Start time: 3:10 PM
515 (HUN-1117-738153) The Science of Chesapeake Bay Nutrient Standards: A Municipal Perspective.
Start time: 3:50 PM
Hunley, W1, Bell, C2, 1 Hampton Roads Sanitation District, Virginia Beach, VA, USA2 Malcolm Pirnie, Inc., Newport News, VA, USA
Ambient water quality criteria for dissolved oxygen, water clarity, and chlorophyll a for the Chesapeake Bay and tidal tributaries were published by the USEPA in 2003. Since their publication the States have promulgated (or are in the process of promulgating) those criteria into their water quality standards. The development of a scientifically defensible chlorophyll a standard for the James River, Virginia has been controversial. This presentation will outline the municipal concerns regarding the efficacy of this standard to affect meaningful environmental benefits. The role of excessive inorganic suspended sediment based turbidity and the historical loss of filter-feeding stocks will also be discussed as factors complicating a restoration of the James River system. Alternative management solutions and needs for further research will be indicated.
516 (BRE-1117-666484) The importance of scale and location to the ecological and economic benefits of restoration.
Start time: 4:10 PM
Breitburg, D1, Nice, A2, Adamack, A3, Jordan, T1, Weller, D1, Lipton, D4, Fulford, R1, Lung, W2, Rose, K3, 1 Smithsonian Environmental Research Center, Edgewater, MD, US2 University of Virginia, Charlottesville, VA, US3 Louisiana State University, Baton Rouge, LA, US4 University of Maryland, College Park, MD, US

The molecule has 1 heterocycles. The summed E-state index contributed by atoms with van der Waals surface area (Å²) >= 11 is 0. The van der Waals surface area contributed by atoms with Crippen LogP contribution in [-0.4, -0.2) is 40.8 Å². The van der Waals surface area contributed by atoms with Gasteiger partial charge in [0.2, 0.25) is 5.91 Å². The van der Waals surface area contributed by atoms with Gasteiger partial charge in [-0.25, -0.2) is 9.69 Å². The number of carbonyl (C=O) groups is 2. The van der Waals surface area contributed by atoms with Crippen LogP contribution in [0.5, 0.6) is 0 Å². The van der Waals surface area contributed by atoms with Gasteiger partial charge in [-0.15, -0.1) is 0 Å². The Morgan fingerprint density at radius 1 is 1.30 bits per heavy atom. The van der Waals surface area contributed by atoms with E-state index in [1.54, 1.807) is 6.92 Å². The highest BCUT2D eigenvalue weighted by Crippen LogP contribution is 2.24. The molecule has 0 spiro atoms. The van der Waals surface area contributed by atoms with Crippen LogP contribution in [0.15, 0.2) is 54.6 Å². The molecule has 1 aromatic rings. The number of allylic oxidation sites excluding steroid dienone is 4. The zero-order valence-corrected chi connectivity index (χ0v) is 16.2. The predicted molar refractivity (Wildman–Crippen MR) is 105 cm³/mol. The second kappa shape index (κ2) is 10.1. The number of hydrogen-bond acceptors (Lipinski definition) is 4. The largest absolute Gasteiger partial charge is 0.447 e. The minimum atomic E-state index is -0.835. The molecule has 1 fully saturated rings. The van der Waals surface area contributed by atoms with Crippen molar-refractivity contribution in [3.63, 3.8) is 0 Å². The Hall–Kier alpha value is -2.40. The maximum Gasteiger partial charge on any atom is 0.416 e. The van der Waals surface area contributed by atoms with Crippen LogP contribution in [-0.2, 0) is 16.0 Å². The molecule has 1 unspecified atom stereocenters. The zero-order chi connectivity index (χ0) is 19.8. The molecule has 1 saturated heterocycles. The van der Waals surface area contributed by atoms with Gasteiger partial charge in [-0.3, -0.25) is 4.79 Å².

The scale and location of restoration efforts are influenced by funding constraints, the size and location of jurisdictional boundaries, and a desire to increase stakeholder involvement. We used a series of linked watershed, water quality, fisheries and economic models of the Patuxent River and adjacent Chesapeake Bay to investigate the differences in benefits gained from local vs. regional restoration. The models show that the location and percentage of agriculture and developed land within the Patuxent watershed strongly affects nutrient discharge and chlorophyll concentrations in the river, but has virtually no effect on bottom layer hypoxia. Instead, the extent and severity of hypoxia, which influences both mortality of early life stages of fishes and the ability of oysters (if restored) to remove chlorophyll from the water column, is almost entirely controlled by nutrient concentrations and carbon entering the river from the mainstem Chesapeake Bay. Thus, local stakeholders may reap greater benefit from regional than local restoration, and water quality goals will only be met by efforts at both scales. Regional efforts are also required to reap the economic benefits of restoration. Because fishers can adjust to long term local (Patuxent River) water quality degradation by fishing in other areas, significant economic gains are more likely to be realized when water quality improvements occur over the larger set of choices of fishing locations, that is, regional scale improvements. Applying strict cost-benefit analysis to local restoration improvements may fail to capture the benefits from the cumulative effects of restoration projects that lead to regional improvements in water quality. Regulations that result in a decoupling of the timing or magnitude of local and regional restoration efforts, and lead to benefits that differ from public expectations, may affect the willingness to pay and stakeholder political support for restoration.